A new budget for a new Europe
Right now Europe’s leaders are planning how to spend hundreds billions of euros that will be the new EU budget after 2020. The EU budget can and should play an important role in protecting the environment and climate, driving sustainable development and leading a low-carbon transformation across central and eastern Europe and beyond – here’s how:
The Budget is a proven tool in the fight against climate change, and the European Commission is proposing that one in every four euros be spent on climate action. But what about the other three quarters of the trillion euro Budget? The scale of investments needed to transform Europe’s society such that it meets the ambitious goals of the 2050 climate and energy targets is so massive that we cannot afford one cent more on projects like fossil fuels that block from this pathway.
A visionary Budget that is placed-based and participatory can transform the regions of Europe regions that need it most, especially those in central and eastern Europe that are overly reliant on coal. The right combination of incentives and conditions is needed, with a focus on investments in clean energy, thermal retrofits and targets for homes generating their own renewable energy. Incentives are also needed to compensate for the political costs of pursuing such investments, especially in places that depend heavily on mining but are moving away from coal.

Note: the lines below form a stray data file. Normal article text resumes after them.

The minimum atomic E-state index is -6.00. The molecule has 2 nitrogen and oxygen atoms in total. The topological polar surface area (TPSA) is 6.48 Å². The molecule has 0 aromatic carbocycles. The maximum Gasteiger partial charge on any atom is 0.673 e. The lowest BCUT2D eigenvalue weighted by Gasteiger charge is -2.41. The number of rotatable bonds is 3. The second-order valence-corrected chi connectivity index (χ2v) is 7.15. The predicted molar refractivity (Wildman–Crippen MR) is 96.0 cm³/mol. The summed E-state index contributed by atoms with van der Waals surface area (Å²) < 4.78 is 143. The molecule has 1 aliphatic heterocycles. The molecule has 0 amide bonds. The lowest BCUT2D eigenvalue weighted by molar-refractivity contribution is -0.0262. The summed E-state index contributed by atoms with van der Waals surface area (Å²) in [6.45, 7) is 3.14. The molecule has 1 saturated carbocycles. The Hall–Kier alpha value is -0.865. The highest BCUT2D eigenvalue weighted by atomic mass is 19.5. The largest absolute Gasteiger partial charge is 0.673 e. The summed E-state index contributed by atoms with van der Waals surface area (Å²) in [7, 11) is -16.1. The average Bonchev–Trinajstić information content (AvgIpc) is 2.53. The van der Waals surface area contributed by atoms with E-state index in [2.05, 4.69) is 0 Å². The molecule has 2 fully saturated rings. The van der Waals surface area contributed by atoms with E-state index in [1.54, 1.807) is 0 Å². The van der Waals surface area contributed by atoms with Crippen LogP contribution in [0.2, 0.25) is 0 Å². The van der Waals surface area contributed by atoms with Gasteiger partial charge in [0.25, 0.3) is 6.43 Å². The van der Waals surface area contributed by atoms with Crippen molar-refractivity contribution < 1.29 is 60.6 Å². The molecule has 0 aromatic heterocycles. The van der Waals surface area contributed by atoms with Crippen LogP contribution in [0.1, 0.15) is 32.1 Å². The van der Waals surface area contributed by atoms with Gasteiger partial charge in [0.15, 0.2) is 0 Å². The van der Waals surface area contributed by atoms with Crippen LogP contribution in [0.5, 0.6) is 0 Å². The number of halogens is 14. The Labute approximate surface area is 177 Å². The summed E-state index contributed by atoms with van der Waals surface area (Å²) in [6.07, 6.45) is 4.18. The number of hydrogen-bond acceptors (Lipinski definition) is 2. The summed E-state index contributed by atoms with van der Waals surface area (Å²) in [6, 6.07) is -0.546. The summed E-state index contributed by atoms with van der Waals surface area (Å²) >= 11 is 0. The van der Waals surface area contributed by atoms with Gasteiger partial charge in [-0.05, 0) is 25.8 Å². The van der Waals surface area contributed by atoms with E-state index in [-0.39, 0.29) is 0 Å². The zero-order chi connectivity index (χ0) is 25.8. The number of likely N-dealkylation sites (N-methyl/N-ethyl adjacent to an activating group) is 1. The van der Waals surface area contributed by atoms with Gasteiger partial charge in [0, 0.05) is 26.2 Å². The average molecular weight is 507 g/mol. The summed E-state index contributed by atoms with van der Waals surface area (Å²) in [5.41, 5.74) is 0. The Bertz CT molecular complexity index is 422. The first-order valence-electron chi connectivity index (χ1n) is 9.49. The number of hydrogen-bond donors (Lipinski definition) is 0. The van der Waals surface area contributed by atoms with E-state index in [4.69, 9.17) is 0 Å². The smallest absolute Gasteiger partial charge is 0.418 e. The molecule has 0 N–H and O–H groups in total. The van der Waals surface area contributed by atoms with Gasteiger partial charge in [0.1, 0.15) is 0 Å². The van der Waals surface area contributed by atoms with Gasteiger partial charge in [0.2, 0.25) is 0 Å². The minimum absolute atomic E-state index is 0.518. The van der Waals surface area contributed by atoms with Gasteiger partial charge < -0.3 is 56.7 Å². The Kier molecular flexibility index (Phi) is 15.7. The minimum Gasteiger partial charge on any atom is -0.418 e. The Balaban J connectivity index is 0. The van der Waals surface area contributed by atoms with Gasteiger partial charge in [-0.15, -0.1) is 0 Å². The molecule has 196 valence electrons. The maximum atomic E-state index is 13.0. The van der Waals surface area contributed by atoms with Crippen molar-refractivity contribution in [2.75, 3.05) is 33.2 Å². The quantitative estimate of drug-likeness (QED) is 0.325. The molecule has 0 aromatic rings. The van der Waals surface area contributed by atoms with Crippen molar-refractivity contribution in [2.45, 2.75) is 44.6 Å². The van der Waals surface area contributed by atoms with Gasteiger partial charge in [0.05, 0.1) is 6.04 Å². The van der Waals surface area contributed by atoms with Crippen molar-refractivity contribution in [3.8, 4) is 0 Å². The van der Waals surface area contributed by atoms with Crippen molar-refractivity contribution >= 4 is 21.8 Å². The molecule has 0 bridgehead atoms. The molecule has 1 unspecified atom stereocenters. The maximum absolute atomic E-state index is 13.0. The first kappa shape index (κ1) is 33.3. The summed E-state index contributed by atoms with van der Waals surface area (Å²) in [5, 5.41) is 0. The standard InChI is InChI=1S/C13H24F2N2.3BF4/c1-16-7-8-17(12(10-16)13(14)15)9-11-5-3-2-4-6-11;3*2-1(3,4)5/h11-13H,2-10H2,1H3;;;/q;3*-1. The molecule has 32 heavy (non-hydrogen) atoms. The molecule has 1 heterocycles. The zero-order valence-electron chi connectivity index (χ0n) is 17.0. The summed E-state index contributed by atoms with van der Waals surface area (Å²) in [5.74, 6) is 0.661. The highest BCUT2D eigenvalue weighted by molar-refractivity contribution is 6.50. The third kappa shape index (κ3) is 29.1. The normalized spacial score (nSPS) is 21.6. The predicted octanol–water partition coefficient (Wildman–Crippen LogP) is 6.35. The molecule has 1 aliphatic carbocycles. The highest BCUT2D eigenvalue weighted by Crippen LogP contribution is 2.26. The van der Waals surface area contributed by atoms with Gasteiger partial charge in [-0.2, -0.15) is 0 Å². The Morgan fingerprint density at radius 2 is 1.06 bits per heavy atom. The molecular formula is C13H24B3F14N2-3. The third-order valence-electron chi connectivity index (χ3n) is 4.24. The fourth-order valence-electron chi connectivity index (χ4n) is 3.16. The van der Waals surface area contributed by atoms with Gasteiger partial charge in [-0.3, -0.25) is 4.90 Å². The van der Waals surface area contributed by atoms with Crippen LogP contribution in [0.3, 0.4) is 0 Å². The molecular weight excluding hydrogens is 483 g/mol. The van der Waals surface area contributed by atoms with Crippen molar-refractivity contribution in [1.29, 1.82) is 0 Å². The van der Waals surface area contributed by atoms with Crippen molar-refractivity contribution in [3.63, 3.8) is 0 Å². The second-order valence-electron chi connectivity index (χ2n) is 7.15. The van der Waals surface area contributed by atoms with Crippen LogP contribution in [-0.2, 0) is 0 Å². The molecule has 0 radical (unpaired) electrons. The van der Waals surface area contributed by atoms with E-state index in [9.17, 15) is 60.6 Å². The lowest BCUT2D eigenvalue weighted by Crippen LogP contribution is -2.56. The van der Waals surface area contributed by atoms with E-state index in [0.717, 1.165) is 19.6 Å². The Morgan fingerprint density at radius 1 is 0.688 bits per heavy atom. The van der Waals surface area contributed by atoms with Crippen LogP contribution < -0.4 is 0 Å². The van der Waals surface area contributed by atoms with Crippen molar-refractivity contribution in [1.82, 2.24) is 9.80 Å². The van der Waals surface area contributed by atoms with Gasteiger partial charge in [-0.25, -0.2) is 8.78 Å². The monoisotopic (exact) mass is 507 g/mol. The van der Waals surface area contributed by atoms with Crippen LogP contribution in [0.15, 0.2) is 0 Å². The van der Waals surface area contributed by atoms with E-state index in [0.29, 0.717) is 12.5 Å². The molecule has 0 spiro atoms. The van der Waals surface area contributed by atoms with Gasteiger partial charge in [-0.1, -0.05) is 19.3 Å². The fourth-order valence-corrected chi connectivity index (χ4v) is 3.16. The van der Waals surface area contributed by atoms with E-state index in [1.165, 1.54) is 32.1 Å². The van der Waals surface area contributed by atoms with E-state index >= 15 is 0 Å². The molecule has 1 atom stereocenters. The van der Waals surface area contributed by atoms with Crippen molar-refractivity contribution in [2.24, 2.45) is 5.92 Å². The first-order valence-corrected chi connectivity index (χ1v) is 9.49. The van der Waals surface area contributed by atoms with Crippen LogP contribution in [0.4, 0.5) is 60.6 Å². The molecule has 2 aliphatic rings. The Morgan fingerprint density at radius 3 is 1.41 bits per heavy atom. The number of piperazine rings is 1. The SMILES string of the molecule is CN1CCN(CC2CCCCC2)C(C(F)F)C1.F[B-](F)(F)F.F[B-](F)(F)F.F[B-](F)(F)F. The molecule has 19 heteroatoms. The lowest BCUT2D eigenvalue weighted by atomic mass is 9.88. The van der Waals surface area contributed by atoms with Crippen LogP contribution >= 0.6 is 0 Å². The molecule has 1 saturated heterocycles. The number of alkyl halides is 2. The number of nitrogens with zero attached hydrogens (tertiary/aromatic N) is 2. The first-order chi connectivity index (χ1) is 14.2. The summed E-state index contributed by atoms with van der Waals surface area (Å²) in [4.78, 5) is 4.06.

The added value of the Budget in promoting EU values, policies and legislation is key to enhancing citizens’ belief in the European project. Yet unaccountable and untransparent spending results in harmful investments that erodes this trust. The next Budget should enable citizen participation in the design, spending and monitoring of all investments and programmes, and offer the possibility for redress when Budget spending fails to live up to this potential. The Budget should take inspiration from local communities who are finding their own solutions to the climate crisis and leading the just transition.
For nearly three decades, the EU budget, and especially sectoral instruments like the Cohesion Policy, have been a proven catalyst in the fight against climate change and the transition to a low-carbon energy system. By providing public investments in cleaner transport, energy and construction, which are major sources of greenhouse gas emissions in Europe, the next multiannual financial framework (MFF) can shape our response to the challenges posed by climate change.
We are currently debating the EU budget for the years 2021-2027, at a time when it has never been more urgent to invest heavily in clean energy and low-carbon technologies.
To ensure that the next budget works for the climate and for the people, it should follow the basic principles highlighted in our vision for the next Budget: climate should be at the forefront of any spending, aimed at achieving the 2030 energy objectives; funds should be disbursed in a transparent manner, and should enable the involvement of local actors and communities.
From Europe’s municipalities to Brussels corridors
With the help of our member groups, our work stretches from local to international level.
Our decades of experience in monitoring EU spending shows:
– Highly problematic investments deemed as ‘climate-friendly’ because of the inconsistent and incomplete definitions of ‘climate mainstreaming’ in Slovakia and the Baltics;
– Lack of strong accountability and transparency provisions enabling the misuse of EU funds in Bulgaria and Latvia;
– Smart use of EU funds unlocking the potential of the countries to achieve their 2030 climate and energy targets in the Czech Republic;
… and more.